To understand this one has to live with these people and think in their terms. One has to realise that the average Maltese migrant can transform his half-acre plot into a veritable garden to supply a lot of his family's needs. They help their family to build their house, often a timber construction in the first instance. They have been having a second job long before the Maltese in Malta discovered this phenomenon. Many a wife has had to take a job to help with the family finances, again, long before this has become acceptable in Malta. They have a capacity to work long hours. They are frugal and have a capacity to plan for the long term. They do not feel the need to fraternise in booze-clubs like many members of the other ethnic communities do. They have taken with them much prized technical skills which they learned in the Dockyard or through sheer necessity since their arrival. It is this way of life which may explain the markedly elevated house ownership by Maltese, (which is much higher than that of persons of other ethnic background persons who earn a much higher average salary), and the high standard of living which most of them enjoy. Bare census data do not provide these answers.
The next generation
Even data relating to the second generation is getting outdated. The second generation is now in their thirties, and the pattern of educational achievement has been set, and hence subsequent 5-yearly census data is unlikely to throw any additional light. The achievements of these second generation Maltese have also been extensively described (see above).
What has been lacking is a comprehensive study to compare any changes in educational achievements between those currently finishing their educational training and the older generations. It is indeed a matter of concern that certain patterns may be repeated from one generation to the next. A preliminary attempt to assess the situation was initiated in 1990 by the Maltese Community Council of Victoria, and a research grant was obtained to enable such a study to be made. This report (Terry et al. 1993) by the Victoria University (in Melbourne) goes some way to show that there is a change in attitude to educational achievement. It however leaves unanswered the question of whether there is in fact a move towards greater participation in education by second generation persons of Maltese migrants.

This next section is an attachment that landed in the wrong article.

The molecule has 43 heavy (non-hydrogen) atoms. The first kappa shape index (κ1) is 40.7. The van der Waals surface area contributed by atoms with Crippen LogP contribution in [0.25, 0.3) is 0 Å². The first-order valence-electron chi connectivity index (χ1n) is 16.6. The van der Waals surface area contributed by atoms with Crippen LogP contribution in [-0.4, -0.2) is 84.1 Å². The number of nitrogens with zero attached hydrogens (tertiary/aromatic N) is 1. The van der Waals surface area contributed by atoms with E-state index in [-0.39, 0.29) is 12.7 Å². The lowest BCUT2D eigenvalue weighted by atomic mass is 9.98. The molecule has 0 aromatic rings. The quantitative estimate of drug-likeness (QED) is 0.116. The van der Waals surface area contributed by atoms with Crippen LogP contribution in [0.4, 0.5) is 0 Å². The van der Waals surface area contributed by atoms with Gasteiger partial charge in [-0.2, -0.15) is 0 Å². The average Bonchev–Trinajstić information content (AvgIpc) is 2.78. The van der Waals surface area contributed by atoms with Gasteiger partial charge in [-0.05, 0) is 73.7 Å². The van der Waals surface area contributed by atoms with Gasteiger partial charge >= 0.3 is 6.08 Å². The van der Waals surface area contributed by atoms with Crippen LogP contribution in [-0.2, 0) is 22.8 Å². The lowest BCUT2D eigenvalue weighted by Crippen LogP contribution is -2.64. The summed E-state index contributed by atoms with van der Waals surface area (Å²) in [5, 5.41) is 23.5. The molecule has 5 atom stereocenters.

Even at this late hour, one would hope that the Maltese Government and the University would make a serious effort to study the situation and maybe try to make a belated contribution to the various issues that have bedevilled Maltese settlement in Australia and elsewhere. A quick fix is no solution: there have been enough superficial attempts at tackling the problem. It requires more than a few weeks study-leave, or exchange program to really come to grips with the problems facing the Maltese overseas community.
There is a lot that can be learned about the younger generations, which unfortunately the census does not bother to investigate. One aspect about the second generation not dealt with the census is the fact that children born and bred in Australia of Maltese parents are far more Australian than Maltese. While they may enjoy a holiday in Malta, their home is Australia. Like other young persons world-wide, they are mostly disenchanted with politics and politicians.
Census data, analysed with care, and within an adequate framework of the community, can be very useful in assessing needs and planning required action. Taken in isolation they can often be misleading and misquoted, justifying the dictum: "lies, damned lies and statistics".
M.N.Cauchi, 1990: Maltese Migrants in Australia, MCCV, Melbourne.
Terry L, Borland H, Adams R: 1993: "To Learn More than I Have..." A Report for the Maltese Community Council of Victoria, Melbourne.
[Note: A number of other articles in this collection deal with this topic and update information available from the 1996 census, and more recent surveys. See particularly Chapter 3.]
[From:The Sunday Times, Jan 15, 1995, p 44]
Source: Maurice N.Cauchi - The Maltese Migrant Experience, Malta 1999